Cha-cha a Trojan horse, experts warn senators
MANILA, Philippines — Contrary to the claims of those who want to ease restrictions in the 1987 Constitution, Charter change may be a Trojan horse that will cause more problems for Filipinos because other issues, including corruption and the quality of governance, are bigger hindrances to economic development.
“Constitutional change will not create a tsunami of foreign investments,” said Florangel Rosario Braid, one of the framers of the 1987 Constitution, quoting renowned economist and national scientist Raul Fabella, during a hearing of the Senate committee on constitutional amendments.
The high cost of power, the “many steps to be taken in starting business enterprises,” effectiveness of judicial and legal systems, local peace and order situation” are “limiting factors,” she said.
“Informal surveys have shown that foreign investors are not as bothered by the 60-40 [Filipino to foreign] ownership ratio as they are with corruption and other difficulties faced in doing business,” she said.
Aside from the complex and contentious matters of libralization and globalization, Braid said many Filipinos do not even fully understand the Constitution and it would not be prudent to rush into constitutional amendments without sufficient public debate.
“Amending the Constitution is a matter of trust and confidence. [Previous presidents] tried to introduce revisions, but they failed because people thought that their initiatives were guided by self-serving motives. Up to this time, this perception remains,” added Braid, and the first president of the Philippine Daily Inquirer.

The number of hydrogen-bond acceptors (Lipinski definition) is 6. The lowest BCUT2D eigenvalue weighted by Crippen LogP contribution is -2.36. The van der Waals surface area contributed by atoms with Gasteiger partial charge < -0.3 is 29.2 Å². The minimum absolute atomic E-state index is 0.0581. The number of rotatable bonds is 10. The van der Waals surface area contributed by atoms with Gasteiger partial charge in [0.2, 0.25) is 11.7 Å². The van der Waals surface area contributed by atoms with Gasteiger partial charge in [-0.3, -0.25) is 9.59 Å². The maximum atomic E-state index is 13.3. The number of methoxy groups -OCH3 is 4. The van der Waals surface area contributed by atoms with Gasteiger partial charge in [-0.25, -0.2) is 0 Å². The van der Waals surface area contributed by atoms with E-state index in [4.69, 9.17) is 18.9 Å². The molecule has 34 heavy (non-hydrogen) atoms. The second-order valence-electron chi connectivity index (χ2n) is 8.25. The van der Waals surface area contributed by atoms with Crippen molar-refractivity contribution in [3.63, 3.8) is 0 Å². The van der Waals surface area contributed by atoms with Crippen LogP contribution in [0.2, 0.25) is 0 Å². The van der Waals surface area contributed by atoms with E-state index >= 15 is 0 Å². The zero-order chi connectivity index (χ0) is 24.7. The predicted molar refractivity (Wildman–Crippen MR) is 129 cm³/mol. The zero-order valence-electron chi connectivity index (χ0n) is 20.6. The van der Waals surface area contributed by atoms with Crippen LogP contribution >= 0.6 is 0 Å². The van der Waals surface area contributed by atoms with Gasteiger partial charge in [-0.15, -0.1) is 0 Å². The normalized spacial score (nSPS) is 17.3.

She said many Filipinos think that the constituent assembly, as a mode of amending the charter, will not confine itself to inserting only the phrase “unless otherwise provided by law” and “once the floodgates are open, more revisions will be added including extension of terms.”
Renowned jurist Vicente Mendoza agreed and said the country’s “urgent need” now is to deal with the “greatest challenges” the coronavirus pandemic and the holding of free, credible, and honest national and local elections in 2022.
“Already, the pandemic has claimed the lives of 10,242 people in this in this country. Yet we still have no clear schedule of vaccination,” he said.
He warned of the “hazard of a runaway constituent assembly or constitutional convention” that will propose term extension and other amendments “for election purposes.”
The third resource person at the Senate hearing, Rosario Manasan of the Philippine Institute for Development Studies (PIDS), said moves to amend the Constitution was “very much like a Trojan Horse.”
“The statistical power of foreign ownership restriction in clearing [foreign direct investment] flows is found to be low, indicating that other factors are also in place,” she said.
She cited a study which showed that restrictive policies barely had an affect the inflow of foreign direct investments, because other factors are purportedly also at play.
The study cited factors such as “macro instability, corruption, high cost of power and poor infrastructure support” that supposedly deter foreign investments, according to Manasan.
Among these factors, the quality of governance is supposedly deemed as the most important factor in attracting FDIs.
Governance quality in a country, Manasan said, covers political instability; absence of violence; and government effectiveness, which supposedly captures perceptions of quality of the civil service and degree of independence for political pressures.
“Doing [this] now distracts legislators and policymakers, from the more urgent tasks at hand: addressing the health and economic decline brought about by the pandemic, she said.
Another former constitutional convention delegate, lawyer Christian Monsod, dismissed allegations that the 1987 Constitution has failed to accomplish its promise of delivering social justice and human rights.
“I submit that we are failing in this regard, not because of the Constitution, but because we have not fully implemented it, especially these provisions in social justice and local economy,” he said.
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